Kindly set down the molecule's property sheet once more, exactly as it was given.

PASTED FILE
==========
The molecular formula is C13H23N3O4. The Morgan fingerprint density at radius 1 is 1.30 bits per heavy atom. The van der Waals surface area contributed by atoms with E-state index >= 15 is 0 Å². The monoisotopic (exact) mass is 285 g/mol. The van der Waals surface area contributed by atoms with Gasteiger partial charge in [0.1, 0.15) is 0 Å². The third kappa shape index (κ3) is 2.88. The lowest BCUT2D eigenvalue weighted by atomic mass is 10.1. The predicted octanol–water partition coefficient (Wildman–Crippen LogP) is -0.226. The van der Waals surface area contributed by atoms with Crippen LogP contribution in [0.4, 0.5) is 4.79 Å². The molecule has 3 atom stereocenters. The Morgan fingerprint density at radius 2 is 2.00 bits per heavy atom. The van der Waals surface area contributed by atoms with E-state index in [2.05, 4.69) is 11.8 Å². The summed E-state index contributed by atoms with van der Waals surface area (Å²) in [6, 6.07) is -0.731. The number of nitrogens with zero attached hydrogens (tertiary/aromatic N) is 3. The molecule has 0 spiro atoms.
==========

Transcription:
The molecular formula is C13H23N3O4. The Morgan fingerprint density at radius 1 is 1.30 bits per heavy atom. The van der Waals surface area contributed by atoms with E-state index >= 15 is 0 Å². The monoisotopic (exact) mass is 285 g/mol. The van der Waals surface area contributed by atoms with Gasteiger partial charge in [0.1, 0.15) is 0 Å². The third kappa shape index (κ3) is 2.88. The lowest BCUT2D eigenvalue weighted by atomic mass is 10.1. The predicted octanol–water partition coefficient (Wildman–Crippen LogP) is -0.226. The van der Waals surface area contributed by atoms with Crippen LogP contribution in [0.4, 0.5) is 4.79 Å². The molecule has 3 atom stereocenters. The Morgan fingerprint density at radius 2 is 2.00 bits per heavy atom. The van der Waals surface area contributed by atoms with E-state index in [2.05, 4.69) is 11.8 Å². The summed E-state index contributed by atoms with van der Waals surface area (Å²) in [6, 6.07) is -0.731. The number of nitrogens with zero attached hydrogens (tertiary/aromatic N) is 3. The molecule has 0 spiro atoms.